• Pin and password seekers: beware of sellers asking for your bank PIN or password. Never buy from these sellers. Report them and any other dodgy online services to the ACCC.
  • Keep copies of all documents, including electronic records of auction bids, item descriptions, emails and receipts in case there is a problem later. If there is a problem, email the seller outlining the issue and how you want it resolved.

Your rights when shopping online

Online businesses selling goods and services in Australia must:

  • Ensure products and services meet Australian safety regulations
  • Not mislead you or hide costs and other details from you
  • Compete fairly to ensure a variety of choices on quality and price
  • Give you automatic guarantees with the right to ask for a repair, replacement, refund, cancellation or compensation as appropriate if there is a problem.
  • Have the right to sell you a product, meaning what you’re buying mustn’t be stolen and must belong to the business or individual and not come with any outstanding debts.
  • Not mislead you into paying any fees or charges for goods without telling you up front how much any  fees associated with your purchase will be at the beginning of the purchase process.

Also, when shopping online with an Australian or overseas business make sure that they have:

♦  A good reputation (check if there are independent reviews on them) and don’t trust the ‘reviews’ on their site.
♦  Display clear processes for solving problems and giving replacements and refunds,
♦  Display their business registration number, phone and fax number and a physical address

Online Auctions
Before participating in an online auction it’s important to read the terms and conditions and understand all
procedures and costs. The following types of auctions are typically available online:

Marketplace online auctions – these are a popular way of buying, with a well-known example being eBay. In these ‘virtual’ markets, a business sets up the website and provides a set of rules and guidelines, but it is mostly left to the individual buyers and sellers to deal directly with each other. In these types of auctions, the business running the website may not be directly involved in the auction process and may not  be an agent for the seller. Another practice known as shilling involves operators using a third party to place dummy bids to drive costs higher. Be on the lookout for patterns like this and report them to whatever site you’re using.

Traditional auctions – this is where the auctioneer acts on behalf of the seller of the goods and instead of interested buyers gathering together in person, an online auction house uses a website to create a virtual auction. In this type of auction, the auctioneer may be an agent for the seller.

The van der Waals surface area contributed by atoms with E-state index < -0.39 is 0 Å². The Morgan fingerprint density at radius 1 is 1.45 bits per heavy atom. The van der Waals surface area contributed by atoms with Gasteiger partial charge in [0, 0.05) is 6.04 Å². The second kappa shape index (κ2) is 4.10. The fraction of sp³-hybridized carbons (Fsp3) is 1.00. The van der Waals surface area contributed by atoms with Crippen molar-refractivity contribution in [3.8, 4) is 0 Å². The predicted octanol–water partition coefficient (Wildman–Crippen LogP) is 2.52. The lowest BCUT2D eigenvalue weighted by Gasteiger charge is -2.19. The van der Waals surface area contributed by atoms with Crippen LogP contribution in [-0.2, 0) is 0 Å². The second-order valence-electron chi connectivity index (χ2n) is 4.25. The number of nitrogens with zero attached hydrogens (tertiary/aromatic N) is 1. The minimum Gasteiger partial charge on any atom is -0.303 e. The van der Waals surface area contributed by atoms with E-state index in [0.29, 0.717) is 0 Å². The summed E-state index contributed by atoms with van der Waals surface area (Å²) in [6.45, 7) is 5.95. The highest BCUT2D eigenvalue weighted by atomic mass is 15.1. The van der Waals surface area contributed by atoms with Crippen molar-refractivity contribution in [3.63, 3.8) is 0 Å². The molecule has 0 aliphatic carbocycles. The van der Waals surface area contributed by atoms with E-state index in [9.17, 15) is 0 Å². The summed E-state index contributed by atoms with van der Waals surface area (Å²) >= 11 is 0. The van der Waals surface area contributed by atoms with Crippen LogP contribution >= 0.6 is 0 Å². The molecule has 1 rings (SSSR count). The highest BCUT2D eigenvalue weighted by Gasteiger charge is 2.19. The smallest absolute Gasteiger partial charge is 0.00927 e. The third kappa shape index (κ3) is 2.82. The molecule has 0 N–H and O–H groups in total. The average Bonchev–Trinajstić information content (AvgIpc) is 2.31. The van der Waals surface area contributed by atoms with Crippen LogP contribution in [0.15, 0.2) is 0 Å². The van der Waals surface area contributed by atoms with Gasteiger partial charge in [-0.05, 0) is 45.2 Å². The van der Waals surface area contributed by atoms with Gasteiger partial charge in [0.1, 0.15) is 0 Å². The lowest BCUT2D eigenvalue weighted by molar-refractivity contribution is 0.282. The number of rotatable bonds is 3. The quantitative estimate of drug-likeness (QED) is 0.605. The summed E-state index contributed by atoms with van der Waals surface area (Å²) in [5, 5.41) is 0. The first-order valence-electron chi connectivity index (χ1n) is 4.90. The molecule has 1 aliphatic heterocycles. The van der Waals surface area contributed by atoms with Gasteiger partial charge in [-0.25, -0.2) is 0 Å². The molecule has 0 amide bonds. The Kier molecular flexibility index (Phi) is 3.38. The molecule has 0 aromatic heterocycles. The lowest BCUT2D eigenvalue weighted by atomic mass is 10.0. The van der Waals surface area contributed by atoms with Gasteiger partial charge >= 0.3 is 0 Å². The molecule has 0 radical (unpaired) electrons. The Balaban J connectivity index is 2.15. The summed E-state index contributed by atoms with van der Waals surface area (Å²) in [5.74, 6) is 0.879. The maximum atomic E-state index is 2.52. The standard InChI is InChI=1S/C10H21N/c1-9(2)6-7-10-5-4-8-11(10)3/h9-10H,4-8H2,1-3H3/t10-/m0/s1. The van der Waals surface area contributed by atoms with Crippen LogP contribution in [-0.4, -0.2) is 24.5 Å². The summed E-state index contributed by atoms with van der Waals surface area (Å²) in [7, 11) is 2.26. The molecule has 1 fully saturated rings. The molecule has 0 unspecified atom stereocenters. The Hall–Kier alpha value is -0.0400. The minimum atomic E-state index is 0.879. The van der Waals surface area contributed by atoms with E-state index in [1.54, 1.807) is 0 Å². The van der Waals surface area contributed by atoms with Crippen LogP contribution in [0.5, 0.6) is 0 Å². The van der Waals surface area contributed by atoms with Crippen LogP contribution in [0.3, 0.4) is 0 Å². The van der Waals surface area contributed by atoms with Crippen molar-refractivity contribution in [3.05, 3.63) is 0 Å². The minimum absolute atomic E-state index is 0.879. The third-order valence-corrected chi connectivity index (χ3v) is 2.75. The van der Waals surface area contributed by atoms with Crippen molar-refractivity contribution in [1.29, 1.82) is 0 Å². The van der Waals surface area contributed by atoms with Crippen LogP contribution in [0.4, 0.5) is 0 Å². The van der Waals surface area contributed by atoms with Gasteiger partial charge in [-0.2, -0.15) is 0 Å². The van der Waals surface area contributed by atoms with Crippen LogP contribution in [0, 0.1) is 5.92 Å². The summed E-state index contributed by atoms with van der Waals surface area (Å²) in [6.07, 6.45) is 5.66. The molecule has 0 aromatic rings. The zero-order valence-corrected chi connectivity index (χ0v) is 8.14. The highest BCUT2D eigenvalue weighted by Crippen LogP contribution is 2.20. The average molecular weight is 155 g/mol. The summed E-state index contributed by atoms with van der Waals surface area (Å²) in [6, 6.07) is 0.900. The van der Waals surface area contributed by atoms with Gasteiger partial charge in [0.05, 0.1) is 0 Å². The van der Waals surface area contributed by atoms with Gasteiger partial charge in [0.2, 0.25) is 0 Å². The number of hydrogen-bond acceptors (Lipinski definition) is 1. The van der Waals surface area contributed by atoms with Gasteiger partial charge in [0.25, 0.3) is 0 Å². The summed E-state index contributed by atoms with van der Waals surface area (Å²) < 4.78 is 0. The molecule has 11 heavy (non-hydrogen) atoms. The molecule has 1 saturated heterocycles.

Auctions conducted by businesses – this is where the business running the website offers their own products for sale by an auction process.

‘Buy it now’ option – Some auction sites give you an option to buy now without having to bid. If you choose to buy immediately you will have all your usual shopping rights, unless the seller is a private individual and it is a one-off sale.

Consumer rights for online auctions

You can make a complaint and ask for a refund under the Australian Consumer Law if an Australian business selling through online auction, sold you a product that:

  • Misled you about features of the product or hid costs or other details from you
  • Was stolen, did not belong to the business or individual or came with outstanding debts, charges or restrictions the business didn’t tell you about beforehand
  • Was faulty or does not do what it is supposed to (but this does not apply to traditional auctions).

It may be more difficult to resolve a dispute with an overseas business selling through online auction. While you can report problems to the auction website, usually disputes are between the seller and the buyer. The website is not involved in the actual sales process except in the case of traditional auctions or where the auction website is offering its own products for sale.

Shopping for love on the internet?

The ease of online dating from the comfort of your home can also have pitfalls. There are many who are prepared to take advantage of love birds looking for a mate. In the following short video the reformed scammer ‘Stevie’ explains that these scallywags know how to tug at not just your heartstrings, but also your purse strings leaving you lite on love… and money.
Watch this life lesson from Stevie’s Scam School (with thanks to Consumer Affairs Victoria):

And when looking at those tempting profiles keep an eagle eye out for some of the following signs that you may be getting scammed.

fake-profile scam

And for those of you interested in other popular scams, the Scamwatch website provides tips on how to spot online shopping scams.